Researchers at the U.S. Department of Energy's Los Alamos National Laboratory in Los Alamos, N.M., and the Massachusetts Institute of Technology in Cambridge have demonstrated that nanoscale semiconductor particles efficiently emit laser light. Known as nanocrystal quantum dots, the particles may lead to novel optical and optoelectronic devices, including tunable lasers, optical amplifiers, and light-emitting diodes.
These experimental dots are so small, quantum mechanical effects control their behavior. Much like other semiconductor lasers, quantum-dot lasers manipulate a material into a high-energy state before converting it to a low-energy state. This yields the net release of energy emitted in photon form.
One main challenge in manipulating quantum dots is that competing mechanisms emit energy in different forms, including vibrational energy and electron kinetic energy. Since electrons in quantum dots are closely confined within a small volume, they are forced to strongly interact with one another. These interactions may cause the deactivation of the quantum dot through the Auger process. When this occurs, the emission of a photon is prevented.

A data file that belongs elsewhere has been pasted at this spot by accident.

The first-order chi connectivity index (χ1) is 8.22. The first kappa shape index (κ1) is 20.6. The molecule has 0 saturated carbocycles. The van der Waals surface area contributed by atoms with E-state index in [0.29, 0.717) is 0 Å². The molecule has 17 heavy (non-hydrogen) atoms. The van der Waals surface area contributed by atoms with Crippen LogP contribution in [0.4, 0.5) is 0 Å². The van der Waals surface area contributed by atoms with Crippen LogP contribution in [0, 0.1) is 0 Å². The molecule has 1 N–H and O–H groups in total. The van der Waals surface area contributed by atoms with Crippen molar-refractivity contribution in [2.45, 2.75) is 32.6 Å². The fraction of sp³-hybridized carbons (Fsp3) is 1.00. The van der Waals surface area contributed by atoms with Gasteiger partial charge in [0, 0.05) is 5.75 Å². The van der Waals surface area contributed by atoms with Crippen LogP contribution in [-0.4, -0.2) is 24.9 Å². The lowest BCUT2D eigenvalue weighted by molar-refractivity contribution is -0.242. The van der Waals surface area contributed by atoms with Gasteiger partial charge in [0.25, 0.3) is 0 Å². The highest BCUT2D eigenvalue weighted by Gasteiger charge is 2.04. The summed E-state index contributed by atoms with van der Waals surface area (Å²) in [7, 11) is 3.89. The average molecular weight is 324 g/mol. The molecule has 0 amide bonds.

Quantum dots exhibit sufficiently large optical gain for stimulated emission to overcome the nonradiative Auger process. Such stimulated emission, or lasing, is possible only when the dots in the sample are densely packed. This optimal behavior of quantum dots exists over a range of temperatures. Since the emission wavelength of a quantum dot is a function of its size, scientists can easily create light of various colors.
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